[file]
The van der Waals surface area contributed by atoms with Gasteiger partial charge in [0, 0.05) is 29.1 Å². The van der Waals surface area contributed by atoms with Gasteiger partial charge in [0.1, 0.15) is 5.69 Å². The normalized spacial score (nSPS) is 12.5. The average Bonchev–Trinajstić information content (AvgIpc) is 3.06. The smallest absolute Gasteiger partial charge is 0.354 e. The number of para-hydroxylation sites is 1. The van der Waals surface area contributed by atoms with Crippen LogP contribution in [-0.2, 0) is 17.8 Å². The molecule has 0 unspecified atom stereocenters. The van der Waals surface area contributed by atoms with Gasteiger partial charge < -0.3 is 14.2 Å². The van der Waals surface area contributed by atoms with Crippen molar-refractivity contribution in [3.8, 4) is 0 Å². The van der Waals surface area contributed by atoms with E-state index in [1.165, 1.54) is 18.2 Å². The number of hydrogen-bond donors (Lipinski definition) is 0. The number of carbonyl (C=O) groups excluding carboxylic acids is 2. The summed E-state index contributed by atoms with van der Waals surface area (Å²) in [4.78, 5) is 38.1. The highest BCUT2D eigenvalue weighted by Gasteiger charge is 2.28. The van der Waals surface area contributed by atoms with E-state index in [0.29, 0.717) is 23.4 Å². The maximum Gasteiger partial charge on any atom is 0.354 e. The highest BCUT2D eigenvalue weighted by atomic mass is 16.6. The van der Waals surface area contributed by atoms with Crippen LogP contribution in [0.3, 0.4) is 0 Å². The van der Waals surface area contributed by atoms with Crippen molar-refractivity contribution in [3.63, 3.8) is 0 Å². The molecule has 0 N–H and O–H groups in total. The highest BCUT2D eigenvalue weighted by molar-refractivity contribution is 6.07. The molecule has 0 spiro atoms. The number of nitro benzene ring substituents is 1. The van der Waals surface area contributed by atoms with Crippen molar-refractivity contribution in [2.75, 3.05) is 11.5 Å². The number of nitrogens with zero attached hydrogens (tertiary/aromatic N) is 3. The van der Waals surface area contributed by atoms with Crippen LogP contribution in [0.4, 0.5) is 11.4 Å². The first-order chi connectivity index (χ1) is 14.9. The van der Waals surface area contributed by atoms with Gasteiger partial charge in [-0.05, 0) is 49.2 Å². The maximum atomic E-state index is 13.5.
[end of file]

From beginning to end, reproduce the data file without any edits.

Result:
The van der Waals surface area contributed by atoms with Gasteiger partial charge in [0, 0.05) is 29.1 Å². The van der Waals surface area contributed by atoms with Gasteiger partial charge in [0.1, 0.15) is 5.69 Å². The normalized spacial score (nSPS) is 12.5. The average Bonchev–Trinajstić information content (AvgIpc) is 3.06. The smallest absolute Gasteiger partial charge is 0.354 e. The number of para-hydroxylation sites is 1. The van der Waals surface area contributed by atoms with Crippen LogP contribution in [-0.2, 0) is 17.8 Å². The molecule has 0 unspecified atom stereocenters. The van der Waals surface area contributed by atoms with Gasteiger partial charge < -0.3 is 14.2 Å². The van der Waals surface area contributed by atoms with Crippen molar-refractivity contribution in [3.8, 4) is 0 Å². The van der Waals surface area contributed by atoms with E-state index in [1.165, 1.54) is 18.2 Å². The number of hydrogen-bond donors (Lipinski definition) is 0. The number of carbonyl (C=O) groups excluding carboxylic acids is 2. The summed E-state index contributed by atoms with van der Waals surface area (Å²) in [4.78, 5) is 38.1. The highest BCUT2D eigenvalue weighted by Gasteiger charge is 2.28. The van der Waals surface area contributed by atoms with E-state index in [0.29, 0.717) is 23.4 Å². The maximum Gasteiger partial charge on any atom is 0.354 e. The highest BCUT2D eigenvalue weighted by atomic mass is 16.6. The van der Waals surface area contributed by atoms with Crippen LogP contribution in [0.3, 0.4) is 0 Å². The van der Waals surface area contributed by atoms with Crippen molar-refractivity contribution in [3.63, 3.8) is 0 Å². The molecule has 0 N–H and O–H groups in total. The highest BCUT2D eigenvalue weighted by molar-refractivity contribution is 6.07. The molecule has 0 spiro atoms. The number of nitro benzene ring substituents is 1. The van der Waals surface area contributed by atoms with Crippen molar-refractivity contribution in [2.75, 3.05) is 11.5 Å². The number of nitrogens with zero attached hydrogens (tertiary/aromatic N) is 3. The van der Waals surface area contributed by atoms with Crippen LogP contribution in [0.4, 0.5) is 11.4 Å². The first-order chi connectivity index (χ1) is 14.9. The van der Waals surface area contributed by atoms with Gasteiger partial charge in [-0.05, 0) is 49.2 Å². The maximum atomic E-state index is 13.5.